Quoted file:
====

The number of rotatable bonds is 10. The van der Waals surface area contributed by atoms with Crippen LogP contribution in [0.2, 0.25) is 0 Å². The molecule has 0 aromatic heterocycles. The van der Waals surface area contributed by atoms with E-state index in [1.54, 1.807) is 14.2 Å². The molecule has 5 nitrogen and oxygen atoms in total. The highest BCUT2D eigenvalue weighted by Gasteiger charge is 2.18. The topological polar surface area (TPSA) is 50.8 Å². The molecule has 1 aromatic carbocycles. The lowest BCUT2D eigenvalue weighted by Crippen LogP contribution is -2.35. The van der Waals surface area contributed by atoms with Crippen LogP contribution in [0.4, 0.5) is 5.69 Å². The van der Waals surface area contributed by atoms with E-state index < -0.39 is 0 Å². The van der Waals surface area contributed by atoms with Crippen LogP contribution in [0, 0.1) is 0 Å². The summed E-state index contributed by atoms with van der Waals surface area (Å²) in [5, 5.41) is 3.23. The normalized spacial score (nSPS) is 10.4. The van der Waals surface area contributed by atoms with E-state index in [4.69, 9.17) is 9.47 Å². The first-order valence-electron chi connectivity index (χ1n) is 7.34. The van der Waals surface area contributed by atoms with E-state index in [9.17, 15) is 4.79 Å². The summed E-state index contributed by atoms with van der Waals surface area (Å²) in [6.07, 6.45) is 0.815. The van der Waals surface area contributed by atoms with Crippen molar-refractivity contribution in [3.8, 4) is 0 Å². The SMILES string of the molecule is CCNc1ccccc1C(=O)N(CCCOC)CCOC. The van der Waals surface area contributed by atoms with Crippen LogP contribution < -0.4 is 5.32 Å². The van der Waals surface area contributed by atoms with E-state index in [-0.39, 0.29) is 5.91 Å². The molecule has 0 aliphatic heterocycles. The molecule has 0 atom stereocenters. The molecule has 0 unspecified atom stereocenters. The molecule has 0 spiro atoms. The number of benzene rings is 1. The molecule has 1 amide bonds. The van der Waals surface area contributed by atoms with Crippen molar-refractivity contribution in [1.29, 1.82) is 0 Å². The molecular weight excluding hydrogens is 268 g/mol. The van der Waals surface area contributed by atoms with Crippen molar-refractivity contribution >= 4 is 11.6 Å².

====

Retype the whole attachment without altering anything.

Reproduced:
The number of rotatable bonds is 10. The van der Waals surface area contributed by atoms with Crippen LogP contribution in [0.2, 0.25) is 0 Å². The molecule has 0 aromatic heterocycles. The van der Waals surface area contributed by atoms with E-state index in [1.54, 1.807) is 14.2 Å². The molecule has 5 nitrogen and oxygen atoms in total. The highest BCUT2D eigenvalue weighted by Gasteiger charge is 2.18. The topological polar surface area (TPSA) is 50.8 Å². The molecule has 1 aromatic carbocycles. The lowest BCUT2D eigenvalue weighted by Crippen LogP contribution is -2.35. The van der Waals surface area contributed by atoms with Crippen LogP contribution in [0.4, 0.5) is 5.69 Å². The van der Waals surface area contributed by atoms with E-state index < -0.39 is 0 Å². The van der Waals surface area contributed by atoms with Crippen LogP contribution in [0, 0.1) is 0 Å². The summed E-state index contributed by atoms with van der Waals surface area (Å²) in [5, 5.41) is 3.23. The normalized spacial score (nSPS) is 10.4. The van der Waals surface area contributed by atoms with E-state index in [4.69, 9.17) is 9.47 Å². The first-order valence-electron chi connectivity index (χ1n) is 7.34. The van der Waals surface area contributed by atoms with E-state index in [9.17, 15) is 4.79 Å². The summed E-state index contributed by atoms with van der Waals surface area (Å²) in [6.07, 6.45) is 0.815. The van der Waals surface area contributed by atoms with Crippen molar-refractivity contribution in [3.8, 4) is 0 Å². The SMILES string of the molecule is CCNc1ccccc1C(=O)N(CCCOC)CCOC. The van der Waals surface area contributed by atoms with Crippen LogP contribution < -0.4 is 5.32 Å². The van der Waals surface area contributed by atoms with E-state index in [-0.39, 0.29) is 5.91 Å². The molecule has 0 aliphatic heterocycles. The molecule has 0 atom stereocenters. The molecule has 0 unspecified atom stereocenters. The molecule has 0 spiro atoms. The number of benzene rings is 1. The molecule has 1 amide bonds. The van der Waals surface area contributed by atoms with Crippen molar-refractivity contribution in [1.29, 1.82) is 0 Å². The molecular weight excluding hydrogens is 268 g/mol. The van der Waals surface area contributed by atoms with Crippen molar-refractivity contribution >= 4 is 11.6 Å².